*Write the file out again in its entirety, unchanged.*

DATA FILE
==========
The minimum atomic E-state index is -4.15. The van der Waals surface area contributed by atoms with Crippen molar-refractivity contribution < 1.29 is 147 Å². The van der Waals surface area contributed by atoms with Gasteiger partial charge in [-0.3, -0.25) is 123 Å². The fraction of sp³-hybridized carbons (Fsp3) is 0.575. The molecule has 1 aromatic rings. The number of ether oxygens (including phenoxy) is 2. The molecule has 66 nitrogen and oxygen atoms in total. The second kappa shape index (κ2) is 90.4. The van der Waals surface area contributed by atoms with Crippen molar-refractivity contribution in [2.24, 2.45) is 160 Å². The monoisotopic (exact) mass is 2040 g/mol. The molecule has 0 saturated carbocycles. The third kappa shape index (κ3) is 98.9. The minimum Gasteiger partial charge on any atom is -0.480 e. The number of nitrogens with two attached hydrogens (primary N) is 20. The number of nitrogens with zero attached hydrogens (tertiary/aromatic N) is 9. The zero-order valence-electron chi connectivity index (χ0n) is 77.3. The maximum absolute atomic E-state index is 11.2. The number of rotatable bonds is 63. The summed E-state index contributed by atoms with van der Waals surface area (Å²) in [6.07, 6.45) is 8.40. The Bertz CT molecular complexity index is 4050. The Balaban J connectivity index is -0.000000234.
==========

The minimum atomic E-state index is -4.15. The van der Waals surface area contributed by atoms with Crippen molar-refractivity contribution < 1.29 is 147 Å². The van der Waals surface area contributed by atoms with Gasteiger partial charge in [-0.3, -0.25) is 123 Å². The fraction of sp³-hybridized carbons (Fsp3) is 0.575. The molecule has 1 aromatic rings. The number of ether oxygens (including phenoxy) is 2. The molecule has 66 nitrogen and oxygen atoms in total. The second kappa shape index (κ2) is 90.4. The van der Waals surface area contributed by atoms with Crippen molar-refractivity contribution in [2.24, 2.45) is 160 Å². The monoisotopic (exact) mass is 2040 g/mol. The molecule has 0 saturated carbocycles. The third kappa shape index (κ3) is 98.9. The minimum Gasteiger partial charge on any atom is -0.480 e. The number of nitrogens with two attached hydrogens (primary N) is 20. The number of nitrogens with zero attached hydrogens (tertiary/aromatic N) is 9. The zero-order valence-electron chi connectivity index (χ0n) is 77.3. The maximum absolute atomic E-state index is 11.2. The number of rotatable bonds is 63. The summed E-state index contributed by atoms with van der Waals surface area (Å²) in [6.07, 6.45) is 8.40. The Bertz CT molecular complexity index is 4050. The Balaban J connectivity index is -0.000000234.